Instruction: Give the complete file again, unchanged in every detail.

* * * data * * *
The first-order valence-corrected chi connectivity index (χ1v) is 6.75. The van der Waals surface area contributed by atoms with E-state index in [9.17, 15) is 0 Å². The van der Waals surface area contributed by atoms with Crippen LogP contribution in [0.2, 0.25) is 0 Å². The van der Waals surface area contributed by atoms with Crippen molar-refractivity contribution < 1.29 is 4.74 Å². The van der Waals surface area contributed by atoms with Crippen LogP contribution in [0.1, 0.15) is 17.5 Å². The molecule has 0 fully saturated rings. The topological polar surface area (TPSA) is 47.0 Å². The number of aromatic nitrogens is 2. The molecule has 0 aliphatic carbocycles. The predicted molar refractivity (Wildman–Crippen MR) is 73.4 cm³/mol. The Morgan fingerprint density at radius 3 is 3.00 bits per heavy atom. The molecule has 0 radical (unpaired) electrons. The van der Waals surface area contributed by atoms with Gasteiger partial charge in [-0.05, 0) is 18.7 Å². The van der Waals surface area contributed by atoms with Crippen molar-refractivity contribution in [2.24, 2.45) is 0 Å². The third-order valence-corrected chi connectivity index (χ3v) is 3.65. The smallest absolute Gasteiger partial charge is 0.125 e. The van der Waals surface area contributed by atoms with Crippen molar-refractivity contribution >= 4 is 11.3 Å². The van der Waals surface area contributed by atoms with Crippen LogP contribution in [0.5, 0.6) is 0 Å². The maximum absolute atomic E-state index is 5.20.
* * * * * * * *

The first-order valence-corrected chi connectivity index (χ1v) is 6.75. The van der Waals surface area contributed by atoms with E-state index in [9.17, 15) is 0 Å². The van der Waals surface area contributed by atoms with Crippen LogP contribution in [0.2, 0.25) is 0 Å². The van der Waals surface area contributed by atoms with Crippen molar-refractivity contribution < 1.29 is 4.74 Å². The van der Waals surface area contributed by atoms with Crippen LogP contribution in [0.1, 0.15) is 17.5 Å². The molecule has 0 fully saturated rings. The topological polar surface area (TPSA) is 47.0 Å². The number of aromatic nitrogens is 2. The molecule has 0 aliphatic carbocycles. The predicted molar refractivity (Wildman–Crippen MR) is 73.4 cm³/mol. The Morgan fingerprint density at radius 3 is 3.00 bits per heavy atom. The molecule has 0 radical (unpaired) electrons. The van der Waals surface area contributed by atoms with Gasteiger partial charge in [-0.05, 0) is 18.7 Å². The van der Waals surface area contributed by atoms with Crippen molar-refractivity contribution in [2.24, 2.45) is 0 Å². The third-order valence-corrected chi connectivity index (χ3v) is 3.65. The smallest absolute Gasteiger partial charge is 0.125 e. The van der Waals surface area contributed by atoms with Crippen molar-refractivity contribution >= 4 is 11.3 Å². The van der Waals surface area contributed by atoms with Crippen LogP contribution in [0.5, 0.6) is 0 Å². The maximum absolute atomic E-state index is 5.20.